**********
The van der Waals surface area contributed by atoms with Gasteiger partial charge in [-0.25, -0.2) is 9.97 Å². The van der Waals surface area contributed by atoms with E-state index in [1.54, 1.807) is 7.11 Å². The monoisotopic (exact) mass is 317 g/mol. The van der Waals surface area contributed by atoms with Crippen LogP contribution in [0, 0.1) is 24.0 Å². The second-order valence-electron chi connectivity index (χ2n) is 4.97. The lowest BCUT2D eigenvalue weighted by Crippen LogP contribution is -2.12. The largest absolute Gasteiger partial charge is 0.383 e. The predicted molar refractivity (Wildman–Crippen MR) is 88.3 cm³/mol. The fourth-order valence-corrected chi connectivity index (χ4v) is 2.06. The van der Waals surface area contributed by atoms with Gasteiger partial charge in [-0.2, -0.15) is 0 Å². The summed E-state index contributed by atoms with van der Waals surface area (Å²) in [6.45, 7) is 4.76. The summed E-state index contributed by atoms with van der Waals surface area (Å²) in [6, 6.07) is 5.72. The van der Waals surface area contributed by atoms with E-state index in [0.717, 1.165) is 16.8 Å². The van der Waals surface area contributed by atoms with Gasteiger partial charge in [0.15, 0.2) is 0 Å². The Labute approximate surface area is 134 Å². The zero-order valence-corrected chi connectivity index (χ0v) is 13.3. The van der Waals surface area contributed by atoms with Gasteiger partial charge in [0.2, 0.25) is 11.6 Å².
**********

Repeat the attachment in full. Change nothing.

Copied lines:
The van der Waals surface area contributed by atoms with Gasteiger partial charge in [-0.25, -0.2) is 9.97 Å². The van der Waals surface area contributed by atoms with E-state index in [1.54, 1.807) is 7.11 Å². The monoisotopic (exact) mass is 317 g/mol. The van der Waals surface area contributed by atoms with Crippen LogP contribution in [0, 0.1) is 24.0 Å². The second-order valence-electron chi connectivity index (χ2n) is 4.97. The lowest BCUT2D eigenvalue weighted by Crippen LogP contribution is -2.12. The largest absolute Gasteiger partial charge is 0.383 e. The predicted molar refractivity (Wildman–Crippen MR) is 88.3 cm³/mol. The fourth-order valence-corrected chi connectivity index (χ4v) is 2.06. The van der Waals surface area contributed by atoms with Gasteiger partial charge in [-0.2, -0.15) is 0 Å². The summed E-state index contributed by atoms with van der Waals surface area (Å²) in [6.45, 7) is 4.76. The summed E-state index contributed by atoms with van der Waals surface area (Å²) in [6, 6.07) is 5.72. The van der Waals surface area contributed by atoms with E-state index in [0.717, 1.165) is 16.8 Å². The van der Waals surface area contributed by atoms with Gasteiger partial charge in [0.15, 0.2) is 0 Å². The Labute approximate surface area is 134 Å². The zero-order valence-corrected chi connectivity index (χ0v) is 13.3. The van der Waals surface area contributed by atoms with Gasteiger partial charge in [0.2, 0.25) is 11.6 Å².